They call the ongoing hate campaign a reflection of Modi-led government’s policies that is fanning intolerance, fundamentalism and extremism in India.

    “Actually, the Union of State of India never accepted the independence of Pakistan in 1947,” Sardar Manmohan Singh, World Sikh-Muslim Federation chairman, told Dawn on Friday at an international seminar on Baba Guru Nanak’s teachings at Governor’s House.

    “The on-going situation created by Shiv Sena is actually a reflection or sequence of that mindset that is being fanned since Modi came into power.”

    Mr Manmohan arrived in Pakistan from the UK to attend religious ceremonies in Lahore and other cities. He said Modi had been an agent of the RSS, which had forced the social caste system in the Indian education system poisoned and filled the minds of innocent students with hatred, discrimination and indifference.

    “And now it is evident that minority groups and individuals are uncomfortable there (in India because of such policies). The Muslim minority is being told to leave India if they don’t want to stop eating cow meat.”

    Mr Manmohan said filmstars Shah Rukh Khan and Aamir Khan were facing the trickled down effects of extremism.

    Sardar Amarjeet Singh, Sikh pilgrims deputy group leader, said the BJP was backing intolerance in India to get the sympathies of far-right voters in elections.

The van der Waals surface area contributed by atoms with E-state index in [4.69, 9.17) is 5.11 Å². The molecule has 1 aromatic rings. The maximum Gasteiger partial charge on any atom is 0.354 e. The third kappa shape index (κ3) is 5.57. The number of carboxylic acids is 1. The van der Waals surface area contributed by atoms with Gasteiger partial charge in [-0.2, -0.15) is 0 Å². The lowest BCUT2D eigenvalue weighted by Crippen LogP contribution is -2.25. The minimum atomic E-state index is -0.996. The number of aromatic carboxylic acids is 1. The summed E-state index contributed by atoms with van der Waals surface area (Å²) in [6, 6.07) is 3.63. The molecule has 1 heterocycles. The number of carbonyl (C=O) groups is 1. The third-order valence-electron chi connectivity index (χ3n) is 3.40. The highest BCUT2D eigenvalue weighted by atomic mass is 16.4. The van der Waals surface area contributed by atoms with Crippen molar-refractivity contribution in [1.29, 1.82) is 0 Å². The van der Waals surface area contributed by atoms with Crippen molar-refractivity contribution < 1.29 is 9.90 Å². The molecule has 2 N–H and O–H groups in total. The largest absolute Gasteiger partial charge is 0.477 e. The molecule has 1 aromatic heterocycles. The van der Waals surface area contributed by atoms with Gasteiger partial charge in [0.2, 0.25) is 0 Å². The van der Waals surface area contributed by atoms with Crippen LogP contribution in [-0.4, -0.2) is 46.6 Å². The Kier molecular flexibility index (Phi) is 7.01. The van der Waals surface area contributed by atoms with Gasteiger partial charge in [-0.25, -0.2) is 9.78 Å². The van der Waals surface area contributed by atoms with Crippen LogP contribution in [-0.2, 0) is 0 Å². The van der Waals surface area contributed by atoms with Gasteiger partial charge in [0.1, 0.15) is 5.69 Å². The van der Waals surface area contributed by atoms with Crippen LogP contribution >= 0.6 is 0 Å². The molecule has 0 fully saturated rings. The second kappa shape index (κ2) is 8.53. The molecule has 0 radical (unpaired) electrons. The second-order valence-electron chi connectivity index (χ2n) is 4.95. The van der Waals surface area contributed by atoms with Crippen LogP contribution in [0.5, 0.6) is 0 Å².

“Actually, it’s a group of mischief mongers that plans to hold secular citizens hostage. They are so-called nationalists but the public at large has rejected them,” he went on.

    He said there was no difference between Shiv Sena and Taliban. He said Baba Guru Nanak always promoted peace and love among the people irrespective of their religion.

    Sardar Gurumeet Singh, pilgrims’ group leader, also condemned terrorism and intolerance by Shiv Sena and the Taliban.

    “We will promote coexistence since the people on either side want love and peace. Why (the governments of) India and Pakistan are pushing the innocent people into a life of hatred that is never taught by any religion?” he said.

    He appealed to the governments of India and Pakistan to open borders for trade and make peoples’ mobility easy. Gurucharan Singh from the UK said as far-right Modi’s government had received a humiliated defeat in the Bihar elections, it would meet the same in next elections.

    “I’m sure that the people will not elect the BJP in the future, if it continues with the same policies,” he added.

    Later, addressing the seminar, Governor Rafiq Rajwana said the message of love must be disseminated at a large scale.

    “Our religion, constitution and laws discourage all sorts of terrorism and intolerance. And the teachings of Baba Guru Nanak in Sikhs’ holy book ‘Gurugrenth’ have also incorporated the teaching of Baba Farid Shakar Ganj that are based on love, peace and brotherhood.”

    Sardar Manmohan Singh said the Holy Prophet Hazrat Muhammad (PBUH), Baba Guru Nanak and Baba Farid preached love and peace. He said those fighting against intolerance, terrorism and extremism should unearth those behind the creation of terrorists.